3) I read that you routinely warm-up with a 16-pound shot, so it was hard to notice you were throwing a lighter shot when it came time to compete. For those who've never been a thrower, can you explain why you warm up with a heavier shot?

My regular practice routine includes working with the 16 lb shot. I just prefer to warm up before the meets with a 16 so that I am faster when I throw the twelve. I just feel that it gets my arm and shoulder more warmed up.

4) Despite losing the 65-footer, you're still out past 61 feet this season, with the rest of indoors and a full outdoor season to go. What are your goals for the short term and the long term this year?

As of now my next goal is 62. I don't want to get too far ahead of myself. I just want to take it a little at a time. Sometimes if you set a really high goal you try to force it and end up losing your technique. So I'm just hoping to keep building a little at a time.

5) Last year, Jimmie Pacifico kind of dominated the prep shot put scene, as the only 70-footer in the country. This year, the field is a little more wide open. Can you discuss where you see yourself nationally, and who you view as some of your primary competition?

It's still early in the season and there are a handful of 60 footers. I hope that towards the end of the season I am able to be competitive with the other top throwers. I am fortunate to have a 60-footer [new national freshman indoor record-holder Nick Vena] in state, and that level of competition helps me to push myself.

6) Do you consider yourself more of a power/strength thrower or a speed/technique thrower? What are your strong points, technique-wise? What things are your working to improve this season?

I like to consider myself as an all-around thrower. I have power, technique, and decent speed. I try to improve on everything just a little at a time. I do a lot of weight lifting, and a lot of short explosive sprints. The track team is very limited in gaining access to an indoor gym for throwing in the winter, so I don't always get a chance to throw on a regular basis. Instead, I do a lot of technique work without a shot. My biggest improvement this year is my speed accross the circle.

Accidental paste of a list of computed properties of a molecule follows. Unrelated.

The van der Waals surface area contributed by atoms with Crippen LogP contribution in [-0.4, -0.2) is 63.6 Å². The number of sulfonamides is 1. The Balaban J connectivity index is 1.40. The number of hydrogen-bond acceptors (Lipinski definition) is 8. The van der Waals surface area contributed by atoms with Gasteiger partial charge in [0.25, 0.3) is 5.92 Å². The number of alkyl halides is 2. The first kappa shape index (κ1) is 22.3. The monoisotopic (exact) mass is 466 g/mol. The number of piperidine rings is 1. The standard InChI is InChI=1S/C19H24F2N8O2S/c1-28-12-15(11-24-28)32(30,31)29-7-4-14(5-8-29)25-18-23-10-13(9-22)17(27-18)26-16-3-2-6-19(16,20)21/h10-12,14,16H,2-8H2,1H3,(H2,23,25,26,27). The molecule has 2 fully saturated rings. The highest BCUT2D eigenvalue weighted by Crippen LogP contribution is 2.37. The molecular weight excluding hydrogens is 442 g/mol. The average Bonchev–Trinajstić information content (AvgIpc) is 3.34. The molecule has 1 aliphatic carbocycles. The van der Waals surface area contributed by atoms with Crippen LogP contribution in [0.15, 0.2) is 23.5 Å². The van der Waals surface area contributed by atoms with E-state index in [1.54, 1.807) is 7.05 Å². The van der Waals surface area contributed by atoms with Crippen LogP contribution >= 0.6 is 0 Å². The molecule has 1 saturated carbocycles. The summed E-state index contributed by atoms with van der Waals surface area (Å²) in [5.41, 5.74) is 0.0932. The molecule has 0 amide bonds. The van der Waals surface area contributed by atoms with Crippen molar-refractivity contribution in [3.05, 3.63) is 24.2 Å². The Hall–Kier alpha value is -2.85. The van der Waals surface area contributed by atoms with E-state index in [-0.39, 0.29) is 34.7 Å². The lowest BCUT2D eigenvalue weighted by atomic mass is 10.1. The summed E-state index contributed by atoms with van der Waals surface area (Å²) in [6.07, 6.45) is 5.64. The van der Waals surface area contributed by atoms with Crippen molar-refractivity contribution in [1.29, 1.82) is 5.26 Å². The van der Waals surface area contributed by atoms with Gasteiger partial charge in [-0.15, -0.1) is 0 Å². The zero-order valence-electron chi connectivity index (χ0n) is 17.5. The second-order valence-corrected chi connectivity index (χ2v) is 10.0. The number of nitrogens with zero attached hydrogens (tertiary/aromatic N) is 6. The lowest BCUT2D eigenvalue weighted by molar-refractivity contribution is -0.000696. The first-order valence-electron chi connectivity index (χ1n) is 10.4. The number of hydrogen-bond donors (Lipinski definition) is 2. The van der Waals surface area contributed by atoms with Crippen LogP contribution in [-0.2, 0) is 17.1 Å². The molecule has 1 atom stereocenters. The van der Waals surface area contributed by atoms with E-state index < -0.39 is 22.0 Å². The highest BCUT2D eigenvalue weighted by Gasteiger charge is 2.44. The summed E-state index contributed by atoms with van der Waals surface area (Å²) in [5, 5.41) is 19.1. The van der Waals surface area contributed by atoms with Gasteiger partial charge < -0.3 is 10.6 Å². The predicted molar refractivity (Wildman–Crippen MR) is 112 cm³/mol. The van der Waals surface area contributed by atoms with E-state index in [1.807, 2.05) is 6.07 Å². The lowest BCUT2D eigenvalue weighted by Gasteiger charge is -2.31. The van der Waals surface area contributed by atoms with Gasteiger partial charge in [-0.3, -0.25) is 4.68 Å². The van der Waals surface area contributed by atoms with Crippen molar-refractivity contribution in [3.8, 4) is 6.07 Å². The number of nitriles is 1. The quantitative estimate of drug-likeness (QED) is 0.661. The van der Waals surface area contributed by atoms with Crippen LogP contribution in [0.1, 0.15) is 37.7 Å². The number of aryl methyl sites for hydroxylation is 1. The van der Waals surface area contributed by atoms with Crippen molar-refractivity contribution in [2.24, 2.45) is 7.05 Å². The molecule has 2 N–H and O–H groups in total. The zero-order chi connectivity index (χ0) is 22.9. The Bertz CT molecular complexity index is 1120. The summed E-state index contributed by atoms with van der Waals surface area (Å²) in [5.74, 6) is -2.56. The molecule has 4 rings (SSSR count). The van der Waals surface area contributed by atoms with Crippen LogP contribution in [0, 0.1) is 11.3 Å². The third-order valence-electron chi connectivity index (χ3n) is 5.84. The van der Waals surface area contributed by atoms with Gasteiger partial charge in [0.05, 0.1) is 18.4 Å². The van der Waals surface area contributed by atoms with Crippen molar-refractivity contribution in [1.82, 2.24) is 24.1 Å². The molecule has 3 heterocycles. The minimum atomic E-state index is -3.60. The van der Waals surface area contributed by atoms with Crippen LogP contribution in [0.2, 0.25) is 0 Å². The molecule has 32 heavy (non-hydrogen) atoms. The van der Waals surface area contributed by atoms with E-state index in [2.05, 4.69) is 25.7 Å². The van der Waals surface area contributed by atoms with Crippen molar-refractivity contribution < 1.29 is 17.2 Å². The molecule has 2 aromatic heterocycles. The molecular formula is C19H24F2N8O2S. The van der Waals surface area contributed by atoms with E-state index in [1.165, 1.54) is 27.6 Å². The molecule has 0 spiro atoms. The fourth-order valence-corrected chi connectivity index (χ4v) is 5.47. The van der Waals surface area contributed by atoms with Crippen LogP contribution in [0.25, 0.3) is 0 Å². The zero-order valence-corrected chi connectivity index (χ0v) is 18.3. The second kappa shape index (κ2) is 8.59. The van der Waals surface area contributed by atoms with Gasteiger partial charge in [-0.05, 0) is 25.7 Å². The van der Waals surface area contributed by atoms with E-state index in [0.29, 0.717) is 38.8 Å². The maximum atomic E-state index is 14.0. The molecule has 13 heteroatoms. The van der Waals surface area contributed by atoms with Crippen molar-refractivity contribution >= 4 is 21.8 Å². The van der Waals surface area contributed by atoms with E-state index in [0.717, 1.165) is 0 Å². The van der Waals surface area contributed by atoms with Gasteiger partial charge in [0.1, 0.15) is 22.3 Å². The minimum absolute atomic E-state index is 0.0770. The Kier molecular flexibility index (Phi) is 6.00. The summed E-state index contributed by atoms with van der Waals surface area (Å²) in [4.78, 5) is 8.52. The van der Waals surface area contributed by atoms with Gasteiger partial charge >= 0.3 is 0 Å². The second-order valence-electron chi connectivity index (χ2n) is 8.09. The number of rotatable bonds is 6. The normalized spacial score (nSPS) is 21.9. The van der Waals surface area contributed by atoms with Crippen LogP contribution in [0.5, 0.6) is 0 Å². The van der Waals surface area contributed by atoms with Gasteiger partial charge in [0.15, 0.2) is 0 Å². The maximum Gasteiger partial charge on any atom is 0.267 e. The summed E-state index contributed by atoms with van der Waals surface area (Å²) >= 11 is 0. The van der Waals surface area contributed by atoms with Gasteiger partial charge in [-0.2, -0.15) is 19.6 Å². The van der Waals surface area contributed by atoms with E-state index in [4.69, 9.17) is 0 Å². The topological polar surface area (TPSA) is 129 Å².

7) At my old high school, our field event guys were so good, they started demanding we call it, "The Field and Track Team." What's the balance like at Scotch Plains-Fanwood? How does the coaching situation work out?

Our team is very balanced. We have good distance, sprints, and throwing. We do not actually have a throwing coach in the winter, so all of the throwers help each other as much as we can. I try to work with the less experienced throwers to help them improve through the winter.

8) Michael Carter's high school shot put record is 81-03.50. What are your thoughts on a mark like that? Do you think we'll ever see a high schooler approach that distance again?

A mark like that just shows what can be done with hard work and raw ability. I would have thought that a mark like that seems untouchable, but now after personally seeing a freshman throw over 60ft, it does seem possible that we see another person throwing that far, but at the same time it's still too early to tell.

Photos by Amy S. Carow (above left) and Blair Alleman (above right)

Interval Sessions Indoors 08